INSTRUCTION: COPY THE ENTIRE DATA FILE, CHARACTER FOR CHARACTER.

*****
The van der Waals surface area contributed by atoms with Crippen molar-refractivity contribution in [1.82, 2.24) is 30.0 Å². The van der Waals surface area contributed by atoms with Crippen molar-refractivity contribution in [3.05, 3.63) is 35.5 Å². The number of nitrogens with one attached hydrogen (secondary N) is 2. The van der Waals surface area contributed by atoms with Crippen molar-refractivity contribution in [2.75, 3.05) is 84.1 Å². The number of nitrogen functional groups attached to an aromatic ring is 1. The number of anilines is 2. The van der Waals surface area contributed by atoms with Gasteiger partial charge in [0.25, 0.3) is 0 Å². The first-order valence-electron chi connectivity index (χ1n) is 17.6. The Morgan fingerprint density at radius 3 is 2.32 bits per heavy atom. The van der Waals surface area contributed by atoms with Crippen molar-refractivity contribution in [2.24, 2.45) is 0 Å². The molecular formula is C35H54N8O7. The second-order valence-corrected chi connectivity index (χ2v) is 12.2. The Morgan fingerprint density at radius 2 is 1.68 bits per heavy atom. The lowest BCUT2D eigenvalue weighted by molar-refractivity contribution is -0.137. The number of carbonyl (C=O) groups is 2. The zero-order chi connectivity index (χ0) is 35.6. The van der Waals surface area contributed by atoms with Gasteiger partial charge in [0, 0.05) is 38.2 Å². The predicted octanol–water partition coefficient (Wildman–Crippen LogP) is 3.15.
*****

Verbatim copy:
The van der Waals surface area contributed by atoms with Crippen molar-refractivity contribution in [1.82, 2.24) is 30.0 Å². The van der Waals surface area contributed by atoms with Crippen molar-refractivity contribution in [3.05, 3.63) is 35.5 Å². The number of nitrogens with one attached hydrogen (secondary N) is 2. The van der Waals surface area contributed by atoms with Crippen molar-refractivity contribution in [2.75, 3.05) is 84.1 Å². The number of nitrogen functional groups attached to an aromatic ring is 1. The number of anilines is 2. The van der Waals surface area contributed by atoms with Gasteiger partial charge in [0.25, 0.3) is 0 Å². The first-order valence-electron chi connectivity index (χ1n) is 17.6. The Morgan fingerprint density at radius 3 is 2.32 bits per heavy atom. The van der Waals surface area contributed by atoms with Crippen molar-refractivity contribution in [2.24, 2.45) is 0 Å². The molecular formula is C35H54N8O7. The second-order valence-corrected chi connectivity index (χ2v) is 12.2. The Morgan fingerprint density at radius 2 is 1.68 bits per heavy atom. The lowest BCUT2D eigenvalue weighted by molar-refractivity contribution is -0.137. The number of carbonyl (C=O) groups is 2. The zero-order chi connectivity index (χ0) is 35.6. The van der Waals surface area contributed by atoms with Gasteiger partial charge in [0, 0.05) is 38.2 Å². The predicted octanol–water partition coefficient (Wildman–Crippen LogP) is 3.15.